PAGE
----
EMAIL THIS PAGE TO A FRIEND

Comparative biochemistry and physiology. Part B, Biochemistry & molecular biology

Identification of octopine dehydrogenase from Mytilus galloprovincialis.


PMID 21791249

Abstract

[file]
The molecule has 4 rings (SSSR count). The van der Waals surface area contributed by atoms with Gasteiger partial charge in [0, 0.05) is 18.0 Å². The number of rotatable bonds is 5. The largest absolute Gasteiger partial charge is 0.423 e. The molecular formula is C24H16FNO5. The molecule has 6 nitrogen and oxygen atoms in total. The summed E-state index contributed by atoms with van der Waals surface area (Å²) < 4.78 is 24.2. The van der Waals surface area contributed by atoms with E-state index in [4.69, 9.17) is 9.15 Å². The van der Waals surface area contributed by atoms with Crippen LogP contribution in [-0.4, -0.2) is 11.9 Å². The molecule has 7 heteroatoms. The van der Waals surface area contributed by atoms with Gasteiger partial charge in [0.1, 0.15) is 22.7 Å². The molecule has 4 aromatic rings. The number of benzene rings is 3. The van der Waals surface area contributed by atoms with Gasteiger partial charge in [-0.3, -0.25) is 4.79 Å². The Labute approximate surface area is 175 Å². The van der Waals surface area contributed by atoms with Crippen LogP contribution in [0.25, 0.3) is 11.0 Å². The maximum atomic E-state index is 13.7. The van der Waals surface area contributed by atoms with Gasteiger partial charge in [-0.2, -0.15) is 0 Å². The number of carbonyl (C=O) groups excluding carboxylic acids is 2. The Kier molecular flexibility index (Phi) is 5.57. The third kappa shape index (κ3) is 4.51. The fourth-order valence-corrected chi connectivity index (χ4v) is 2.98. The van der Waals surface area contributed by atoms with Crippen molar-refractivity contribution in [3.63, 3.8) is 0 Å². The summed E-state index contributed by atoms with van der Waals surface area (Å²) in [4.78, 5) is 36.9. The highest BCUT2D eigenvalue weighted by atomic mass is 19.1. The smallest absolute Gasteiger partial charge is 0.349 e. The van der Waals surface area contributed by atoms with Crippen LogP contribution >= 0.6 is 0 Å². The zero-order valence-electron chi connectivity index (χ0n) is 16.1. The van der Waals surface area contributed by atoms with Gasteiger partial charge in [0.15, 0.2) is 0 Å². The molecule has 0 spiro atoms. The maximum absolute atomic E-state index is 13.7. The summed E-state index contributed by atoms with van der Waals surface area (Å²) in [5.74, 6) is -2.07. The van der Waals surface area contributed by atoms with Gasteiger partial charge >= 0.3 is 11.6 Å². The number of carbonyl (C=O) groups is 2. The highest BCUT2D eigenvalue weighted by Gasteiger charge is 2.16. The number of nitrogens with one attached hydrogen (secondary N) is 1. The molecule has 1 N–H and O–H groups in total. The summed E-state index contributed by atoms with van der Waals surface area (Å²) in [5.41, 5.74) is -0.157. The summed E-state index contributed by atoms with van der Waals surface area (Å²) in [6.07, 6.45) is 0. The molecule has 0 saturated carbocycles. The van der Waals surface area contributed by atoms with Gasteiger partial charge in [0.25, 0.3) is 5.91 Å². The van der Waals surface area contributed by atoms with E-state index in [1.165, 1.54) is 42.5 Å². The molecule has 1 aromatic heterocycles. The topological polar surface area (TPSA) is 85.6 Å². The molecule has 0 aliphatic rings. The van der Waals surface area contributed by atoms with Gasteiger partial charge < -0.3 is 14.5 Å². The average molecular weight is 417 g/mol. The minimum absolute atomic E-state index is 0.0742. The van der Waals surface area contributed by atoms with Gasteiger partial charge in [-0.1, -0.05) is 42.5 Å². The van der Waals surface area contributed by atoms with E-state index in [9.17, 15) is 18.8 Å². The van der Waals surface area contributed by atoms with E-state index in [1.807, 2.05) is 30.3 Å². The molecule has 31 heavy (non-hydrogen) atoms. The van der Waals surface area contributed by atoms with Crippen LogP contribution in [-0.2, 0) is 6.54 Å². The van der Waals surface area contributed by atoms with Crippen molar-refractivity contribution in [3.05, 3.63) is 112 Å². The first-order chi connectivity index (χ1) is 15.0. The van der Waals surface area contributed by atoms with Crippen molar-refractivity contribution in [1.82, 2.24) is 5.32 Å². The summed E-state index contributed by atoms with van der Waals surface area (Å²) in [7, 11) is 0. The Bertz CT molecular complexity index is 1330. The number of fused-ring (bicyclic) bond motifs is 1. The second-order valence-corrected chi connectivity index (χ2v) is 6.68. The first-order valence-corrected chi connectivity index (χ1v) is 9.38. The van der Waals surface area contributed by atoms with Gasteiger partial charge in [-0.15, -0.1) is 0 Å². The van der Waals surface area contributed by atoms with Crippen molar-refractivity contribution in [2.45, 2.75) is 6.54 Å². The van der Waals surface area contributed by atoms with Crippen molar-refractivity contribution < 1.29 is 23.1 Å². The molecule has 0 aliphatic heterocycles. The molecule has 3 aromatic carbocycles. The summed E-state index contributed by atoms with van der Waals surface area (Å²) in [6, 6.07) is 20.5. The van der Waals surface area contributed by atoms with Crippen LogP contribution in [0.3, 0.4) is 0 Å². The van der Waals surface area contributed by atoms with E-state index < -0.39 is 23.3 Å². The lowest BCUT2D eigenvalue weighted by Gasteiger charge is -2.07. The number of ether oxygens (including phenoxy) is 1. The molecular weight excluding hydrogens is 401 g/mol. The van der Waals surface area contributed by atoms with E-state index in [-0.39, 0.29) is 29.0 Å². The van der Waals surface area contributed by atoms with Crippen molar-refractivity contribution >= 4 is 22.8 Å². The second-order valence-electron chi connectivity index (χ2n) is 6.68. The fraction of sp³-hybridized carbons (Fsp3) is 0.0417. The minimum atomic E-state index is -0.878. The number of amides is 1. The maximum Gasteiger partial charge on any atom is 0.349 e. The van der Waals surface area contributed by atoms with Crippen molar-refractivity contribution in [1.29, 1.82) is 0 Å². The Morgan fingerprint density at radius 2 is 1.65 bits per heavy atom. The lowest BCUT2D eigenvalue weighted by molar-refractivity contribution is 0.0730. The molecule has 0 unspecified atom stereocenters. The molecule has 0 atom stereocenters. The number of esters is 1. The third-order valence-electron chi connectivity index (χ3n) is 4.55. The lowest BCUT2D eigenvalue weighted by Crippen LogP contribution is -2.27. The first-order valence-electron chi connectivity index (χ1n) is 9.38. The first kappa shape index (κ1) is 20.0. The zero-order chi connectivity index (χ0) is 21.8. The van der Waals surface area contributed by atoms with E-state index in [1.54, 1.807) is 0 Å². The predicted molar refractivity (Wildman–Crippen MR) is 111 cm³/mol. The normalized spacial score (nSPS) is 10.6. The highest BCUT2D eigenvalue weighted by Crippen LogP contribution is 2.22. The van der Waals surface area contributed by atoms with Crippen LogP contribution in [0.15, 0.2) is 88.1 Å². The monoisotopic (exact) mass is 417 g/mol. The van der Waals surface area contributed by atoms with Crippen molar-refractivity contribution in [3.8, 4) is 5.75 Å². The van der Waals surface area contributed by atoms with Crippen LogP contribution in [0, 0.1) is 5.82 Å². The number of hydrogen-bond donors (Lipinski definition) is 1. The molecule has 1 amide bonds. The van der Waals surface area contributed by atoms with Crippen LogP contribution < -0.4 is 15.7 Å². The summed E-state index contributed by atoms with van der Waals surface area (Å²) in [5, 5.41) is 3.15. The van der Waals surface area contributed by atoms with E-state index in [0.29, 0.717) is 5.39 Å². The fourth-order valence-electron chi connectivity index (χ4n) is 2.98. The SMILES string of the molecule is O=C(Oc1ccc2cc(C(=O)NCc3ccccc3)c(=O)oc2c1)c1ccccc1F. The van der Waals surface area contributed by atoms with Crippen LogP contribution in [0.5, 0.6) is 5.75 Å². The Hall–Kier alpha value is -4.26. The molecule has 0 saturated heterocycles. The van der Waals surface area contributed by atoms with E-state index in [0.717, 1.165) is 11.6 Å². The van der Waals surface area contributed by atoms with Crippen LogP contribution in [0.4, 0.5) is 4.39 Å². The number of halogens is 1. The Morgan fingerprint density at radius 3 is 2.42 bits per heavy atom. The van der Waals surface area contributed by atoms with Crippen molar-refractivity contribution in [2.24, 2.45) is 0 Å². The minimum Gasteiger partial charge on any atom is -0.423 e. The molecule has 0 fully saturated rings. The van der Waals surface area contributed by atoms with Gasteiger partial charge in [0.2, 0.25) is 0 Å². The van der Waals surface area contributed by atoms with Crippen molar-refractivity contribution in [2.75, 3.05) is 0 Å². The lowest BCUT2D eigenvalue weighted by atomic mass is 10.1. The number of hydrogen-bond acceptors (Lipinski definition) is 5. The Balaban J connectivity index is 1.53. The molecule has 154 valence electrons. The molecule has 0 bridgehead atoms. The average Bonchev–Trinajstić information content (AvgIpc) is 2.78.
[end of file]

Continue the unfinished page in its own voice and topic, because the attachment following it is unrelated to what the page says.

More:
A cDNA encoding the putative octopine dehydrogenase (OcDH) from the mussel Mytilus galloprovincialis was cloned and sequenced. The complete coding region was expressed in the bacteria Escherichia coli and the recombinant protein was purified. The M. galloprovincialis OcDH appears to have the highest affinity for the amino acid substrate L-arginine (88.22%), compared to L-alanine (9.04%) and glycine (2.74%). This enzyme showed no activity when taurine or β-alanine was used as substrate. These data strongly support that this recombinant enzyme is octopine dehydrogenase and not another opine dehydrogenase such as alanopine or strombine dehydrogenases. The superimposition of the theoretical three-dimensional model of the M. galloprovincialis OcDH and the crystal structure of its homologous counterpart from the great scallop Pecten maximus showed interesting changes in the amino acid binding site which could explain the differences found in the substrate affinity between the two molluscs. A phylogenetic analysis was performed comparing M. galloprovincialis OcDH and annotated sequences representing the five opine dehydrogenase (OpDH) protein family members. The phylogenetic tree which was obtained clustered the OpDH enzymes according to the evolutionary relationships of the species and not to the biochemical reaction catalysed. Octopine dehydrogenase has been identified in the Mytilidae family for the first time, having previously only been established in one other marine invertebrate (P. maximus).